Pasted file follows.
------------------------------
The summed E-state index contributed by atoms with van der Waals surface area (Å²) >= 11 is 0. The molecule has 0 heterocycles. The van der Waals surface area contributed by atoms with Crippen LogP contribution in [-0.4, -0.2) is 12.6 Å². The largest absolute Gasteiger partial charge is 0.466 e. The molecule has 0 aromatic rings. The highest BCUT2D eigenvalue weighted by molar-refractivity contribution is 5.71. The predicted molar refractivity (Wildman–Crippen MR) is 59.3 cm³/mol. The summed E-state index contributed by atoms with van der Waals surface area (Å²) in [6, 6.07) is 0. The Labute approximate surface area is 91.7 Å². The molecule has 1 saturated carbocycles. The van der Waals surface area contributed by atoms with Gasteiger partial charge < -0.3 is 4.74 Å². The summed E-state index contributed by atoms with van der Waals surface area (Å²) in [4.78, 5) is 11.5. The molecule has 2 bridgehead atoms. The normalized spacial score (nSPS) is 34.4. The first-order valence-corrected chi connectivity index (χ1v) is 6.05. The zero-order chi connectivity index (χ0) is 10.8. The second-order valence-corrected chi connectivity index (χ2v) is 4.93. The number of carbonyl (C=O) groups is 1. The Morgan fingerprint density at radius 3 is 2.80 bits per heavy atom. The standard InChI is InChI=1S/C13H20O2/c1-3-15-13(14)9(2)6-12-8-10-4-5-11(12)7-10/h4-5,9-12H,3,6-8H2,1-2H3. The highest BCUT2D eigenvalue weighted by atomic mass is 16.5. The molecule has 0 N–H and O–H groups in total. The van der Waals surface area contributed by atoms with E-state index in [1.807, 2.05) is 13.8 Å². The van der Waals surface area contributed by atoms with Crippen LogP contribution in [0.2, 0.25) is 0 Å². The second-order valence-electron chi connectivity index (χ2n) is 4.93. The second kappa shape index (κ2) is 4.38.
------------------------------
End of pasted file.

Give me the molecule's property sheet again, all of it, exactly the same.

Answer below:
The summed E-state index contributed by atoms with van der Waals surface area (Å²) >= 11 is 0. The molecule has 0 heterocycles. The van der Waals surface area contributed by atoms with Crippen LogP contribution in [-0.4, -0.2) is 12.6 Å². The largest absolute Gasteiger partial charge is 0.466 e. The molecule has 0 aromatic rings. The highest BCUT2D eigenvalue weighted by molar-refractivity contribution is 5.71. The predicted molar refractivity (Wildman–Crippen MR) is 59.3 cm³/mol. The summed E-state index contributed by atoms with van der Waals surface area (Å²) in [6, 6.07) is 0. The Labute approximate surface area is 91.7 Å². The molecule has 1 saturated carbocycles. The van der Waals surface area contributed by atoms with Gasteiger partial charge < -0.3 is 4.74 Å². The summed E-state index contributed by atoms with van der Waals surface area (Å²) in [4.78, 5) is 11.5. The molecule has 2 bridgehead atoms. The normalized spacial score (nSPS) is 34.4. The first-order valence-corrected chi connectivity index (χ1v) is 6.05. The zero-order chi connectivity index (χ0) is 10.8. The second-order valence-corrected chi connectivity index (χ2v) is 4.93. The number of carbonyl (C=O) groups is 1. The Morgan fingerprint density at radius 3 is 2.80 bits per heavy atom. The standard InChI is InChI=1S/C13H20O2/c1-3-15-13(14)9(2)6-12-8-10-4-5-11(12)7-10/h4-5,9-12H,3,6-8H2,1-2H3. The highest BCUT2D eigenvalue weighted by atomic mass is 16.5. The molecule has 0 N–H and O–H groups in total. The van der Waals surface area contributed by atoms with E-state index in [1.807, 2.05) is 13.8 Å². The van der Waals surface area contributed by atoms with Crippen LogP contribution in [0.2, 0.25) is 0 Å². The second-order valence-electron chi connectivity index (χ2n) is 4.93. The second kappa shape index (κ2) is 4.38.